Murrumbidgee Bridge Completed

21 February 1867 Empire (Sydney) 

During this month the iron work of the bridge on the Murrumbidgee has been completed, and one half of the floor has been laid.

The bridge is of three spans, of 100 feet' each of the type known as the warren girder, with cast iron cylinders 6 feet in diameter, two for each.

The warren girder was adopted with a view to facilitate transport and erection, and to economise skilled labour, so expensive and difficult to obtain so far in the interior, and also to expose the bridge for as short a time as possible to the violent floods of the Murrumbidgee.

The superstructure for which drawings were made in the greatest detail in the colony and forwarded to England, was erected and tested at the works, and taken to pieces and again fitted together in the most satisfactory way, at Gundagai, the working drawings not having been deviated from in the slightest degree.

The contractors, determined on obtaining the piers from the Fitzroy Mines; the design was at their in-stance modified, and six feet cylinders substituted for nine foot segments.

The great delay in obtaining the cylinders threw the construction of the bridge back more than twelve months, causing a further delay in the carriage, which, during, the drought, was almost impossible to obtain, £20 per ton having been paid for the conveyance of some of the cylinders from Fitzroy to Gundagai; the, total cost of carriage amounting to £5000.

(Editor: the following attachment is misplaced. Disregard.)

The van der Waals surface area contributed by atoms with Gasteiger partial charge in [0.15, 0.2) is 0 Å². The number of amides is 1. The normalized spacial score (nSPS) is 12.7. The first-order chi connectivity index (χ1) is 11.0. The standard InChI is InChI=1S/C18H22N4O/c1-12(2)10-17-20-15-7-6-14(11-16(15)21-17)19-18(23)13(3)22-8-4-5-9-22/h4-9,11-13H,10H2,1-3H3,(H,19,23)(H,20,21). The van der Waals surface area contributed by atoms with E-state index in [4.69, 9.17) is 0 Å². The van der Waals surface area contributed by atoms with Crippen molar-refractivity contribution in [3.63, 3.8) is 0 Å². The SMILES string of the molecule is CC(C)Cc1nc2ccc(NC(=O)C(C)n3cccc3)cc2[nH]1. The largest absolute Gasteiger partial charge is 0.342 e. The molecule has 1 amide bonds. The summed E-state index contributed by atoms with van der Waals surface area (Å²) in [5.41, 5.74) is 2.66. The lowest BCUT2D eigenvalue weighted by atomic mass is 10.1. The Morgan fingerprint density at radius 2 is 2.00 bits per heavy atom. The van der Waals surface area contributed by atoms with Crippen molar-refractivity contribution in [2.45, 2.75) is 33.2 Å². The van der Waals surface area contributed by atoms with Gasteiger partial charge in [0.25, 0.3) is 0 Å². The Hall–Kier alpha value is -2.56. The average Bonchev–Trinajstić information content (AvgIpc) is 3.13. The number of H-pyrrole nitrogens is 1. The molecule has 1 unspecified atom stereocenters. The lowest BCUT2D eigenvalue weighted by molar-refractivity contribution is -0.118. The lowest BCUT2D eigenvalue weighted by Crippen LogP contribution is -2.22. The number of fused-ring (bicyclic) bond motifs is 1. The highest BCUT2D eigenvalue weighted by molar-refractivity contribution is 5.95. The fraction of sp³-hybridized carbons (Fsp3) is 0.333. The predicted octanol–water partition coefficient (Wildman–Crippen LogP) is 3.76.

The high cost of carriage also regarded the work, by almost precluding the contractor obtaining proper apparatus, so that the appliances for the sinking of the cylinders had to be made on the ground. The cylinders for the North River piers are sunk seventeen feet below the bed of the river; great difficulty was encountered in cutting under water through the trunks of several large trees imbedded in the earth.

The cylinders were sunk without pumping out, and the bottom length filled with concrete, the cylinder then pumped out and the filling completed to caps with brickwork in cement and mortar.

The cylinders for South River piers were let into the rock, which was chiselled out to receive them.

The caps are sixty feet; from the base to the floor of the bridge is fifty feet over summer water and ten feet above the highest flood on record. About one-half of the cylinders were cast at the Fitzroy Mines, the remainder, by Messrs.  P. N. Russell and Co.

This is first application of Australian iron for this purpose. Since this bridge was designed, the progress in the manufacture of steel has been so great, that it is proposed to apply that material wholly or partially to the future construction of bridges in the far interior.

The great cost of carriage of the additional weight of iron required more than compensates for the additional price of steel.

It is to be regretted that the finances of the colony do not admit of the large bridges in the interior being constructed in the first place of iron or steel, which would ultimately be much the most economical material.